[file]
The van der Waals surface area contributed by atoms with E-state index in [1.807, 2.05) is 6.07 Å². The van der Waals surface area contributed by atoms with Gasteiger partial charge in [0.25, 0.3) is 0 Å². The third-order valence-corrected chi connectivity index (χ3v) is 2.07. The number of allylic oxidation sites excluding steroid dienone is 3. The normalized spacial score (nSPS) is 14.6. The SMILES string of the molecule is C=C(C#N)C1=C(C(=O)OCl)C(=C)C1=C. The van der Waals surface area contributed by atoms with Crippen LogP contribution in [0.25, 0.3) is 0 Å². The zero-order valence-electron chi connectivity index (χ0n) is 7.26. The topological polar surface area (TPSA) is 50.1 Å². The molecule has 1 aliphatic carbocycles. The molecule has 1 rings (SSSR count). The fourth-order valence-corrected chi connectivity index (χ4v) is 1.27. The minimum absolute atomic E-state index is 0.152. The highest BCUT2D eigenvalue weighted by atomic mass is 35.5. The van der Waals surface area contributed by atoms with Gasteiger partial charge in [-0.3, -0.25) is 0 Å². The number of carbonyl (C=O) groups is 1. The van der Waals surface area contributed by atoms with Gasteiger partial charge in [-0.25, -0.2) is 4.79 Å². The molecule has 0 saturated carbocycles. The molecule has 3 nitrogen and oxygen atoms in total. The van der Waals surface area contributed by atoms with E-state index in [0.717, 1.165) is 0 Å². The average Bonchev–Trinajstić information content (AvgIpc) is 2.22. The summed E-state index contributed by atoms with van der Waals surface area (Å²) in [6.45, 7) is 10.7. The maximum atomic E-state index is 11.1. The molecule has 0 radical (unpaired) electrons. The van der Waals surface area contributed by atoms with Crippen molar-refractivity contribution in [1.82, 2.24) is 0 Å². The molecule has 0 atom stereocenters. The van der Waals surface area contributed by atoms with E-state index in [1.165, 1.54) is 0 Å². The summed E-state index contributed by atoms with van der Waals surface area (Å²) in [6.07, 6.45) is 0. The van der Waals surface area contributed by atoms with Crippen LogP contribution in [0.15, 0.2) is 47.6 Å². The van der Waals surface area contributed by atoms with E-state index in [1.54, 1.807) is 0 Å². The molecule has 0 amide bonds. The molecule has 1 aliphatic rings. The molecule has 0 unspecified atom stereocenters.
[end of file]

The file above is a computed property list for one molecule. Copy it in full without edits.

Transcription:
The van der Waals surface area contributed by atoms with E-state index in [1.807, 2.05) is 6.07 Å². The van der Waals surface area contributed by atoms with Gasteiger partial charge in [0.25, 0.3) is 0 Å². The third-order valence-corrected chi connectivity index (χ3v) is 2.07. The number of allylic oxidation sites excluding steroid dienone is 3. The normalized spacial score (nSPS) is 14.6. The SMILES string of the molecule is C=C(C#N)C1=C(C(=O)OCl)C(=C)C1=C. The van der Waals surface area contributed by atoms with Crippen LogP contribution in [0.25, 0.3) is 0 Å². The zero-order valence-electron chi connectivity index (χ0n) is 7.26. The topological polar surface area (TPSA) is 50.1 Å². The molecule has 1 aliphatic carbocycles. The molecule has 1 rings (SSSR count). The fourth-order valence-corrected chi connectivity index (χ4v) is 1.27. The minimum absolute atomic E-state index is 0.152. The highest BCUT2D eigenvalue weighted by atomic mass is 35.5. The van der Waals surface area contributed by atoms with Gasteiger partial charge in [-0.3, -0.25) is 0 Å². The number of carbonyl (C=O) groups is 1. The van der Waals surface area contributed by atoms with Gasteiger partial charge in [-0.25, -0.2) is 4.79 Å². The molecule has 0 saturated carbocycles. The molecule has 3 nitrogen and oxygen atoms in total. The van der Waals surface area contributed by atoms with E-state index in [0.717, 1.165) is 0 Å². The average Bonchev–Trinajstić information content (AvgIpc) is 2.22. The summed E-state index contributed by atoms with van der Waals surface area (Å²) in [6.45, 7) is 10.7. The maximum atomic E-state index is 11.1. The molecule has 0 radical (unpaired) electrons. The van der Waals surface area contributed by atoms with Crippen molar-refractivity contribution in [1.82, 2.24) is 0 Å². The molecule has 0 atom stereocenters. The van der Waals surface area contributed by atoms with E-state index in [1.165, 1.54) is 0 Å². The summed E-state index contributed by atoms with van der Waals surface area (Å²) in [6.07, 6.45) is 0. The van der Waals surface area contributed by atoms with Crippen LogP contribution in [0.15, 0.2) is 47.6 Å². The van der Waals surface area contributed by atoms with E-state index in [1.54, 1.807) is 0 Å². The molecule has 0 amide bonds. The molecule has 1 aliphatic rings. The molecule has 0 unspecified atom stereocenters.